What happened is far from the ideals and values that this country was founded on and contrary to our Jewish values. Inciting insurrection based on falsehoods and acting on it is opposite of what “hinëni” represents. We need to open our eyes, regardless of party affiliation, and realign with our cherished ideals. “Hinëni” requires that we respond to one another with openness for our good and the good of all.
We recite MI SHEBËRACH for the victims of brutality, abuse, fear, natural disasters, pandemics, violence, and war; for all those at home alone; for all those in need of physical, emotional, and mental healing. “R’fuah sh’lëmah” – a complete recovery!
We say KADDISH YATOM for those of our friends and families who have died and been buried this last week; those in the period of Sh’loshim (30 days since burial); those who have died in the last year; and those whose Yahrzeits/Anyos occur at this time; as well as the victims of brutality, disease, COVID-19, natural disasters, war and violence. We remember, too, those victims of the Shoah (Holocaust) who died at this time of year and have us to say “Kaddish” for them. “Zichronam liv’rachah” – May their memories be for blessing.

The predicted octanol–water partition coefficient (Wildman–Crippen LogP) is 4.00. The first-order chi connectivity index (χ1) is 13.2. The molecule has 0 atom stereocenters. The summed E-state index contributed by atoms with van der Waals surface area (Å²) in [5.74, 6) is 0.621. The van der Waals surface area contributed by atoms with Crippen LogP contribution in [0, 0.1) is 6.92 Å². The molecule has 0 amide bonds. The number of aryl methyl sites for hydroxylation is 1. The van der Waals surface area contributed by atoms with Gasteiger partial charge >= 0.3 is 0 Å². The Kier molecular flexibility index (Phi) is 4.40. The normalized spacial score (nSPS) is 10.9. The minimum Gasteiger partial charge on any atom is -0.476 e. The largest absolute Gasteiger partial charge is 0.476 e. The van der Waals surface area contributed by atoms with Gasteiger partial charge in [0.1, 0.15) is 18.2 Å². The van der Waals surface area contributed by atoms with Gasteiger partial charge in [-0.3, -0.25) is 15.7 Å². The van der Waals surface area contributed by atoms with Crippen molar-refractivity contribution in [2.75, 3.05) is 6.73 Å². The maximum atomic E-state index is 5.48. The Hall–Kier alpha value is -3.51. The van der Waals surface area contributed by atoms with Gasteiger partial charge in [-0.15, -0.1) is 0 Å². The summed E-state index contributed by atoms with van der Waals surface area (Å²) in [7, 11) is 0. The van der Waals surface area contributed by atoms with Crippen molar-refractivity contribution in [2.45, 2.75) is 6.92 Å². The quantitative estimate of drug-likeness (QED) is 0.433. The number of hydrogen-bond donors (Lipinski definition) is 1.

TORAH STUDY AND SHAZOOM
We will meet as usual at the regular times for Torah Study and Shazoom this evening, Friday, January 8, 2021.
Zoom continues updating its security and performance features. Making sure you have the latest version of Zoom, please join us online this evening:
Topic: Torah Study – Shemot (triennial part) Exodus 3:1-4:17
Time: Jan 8, 2021 06:00 PM Arizona
Shazoom – Erev Shabbat Service
Time: Jan 8, 2021 07:30 PM Arizona
To join the Torah Study and/or Shazoom click on the following link [you may need to copy it into your browser]: https://us02web.zoom.us/j/72510500854?pwd=Z3VQZWF4U1BBZytNYmh3aHFTWkFDZz09
Meeting ID: 725 1050 0854
Hint: The last character of the password is the number zero.
Shabbat Shalom – Buen Shabbat!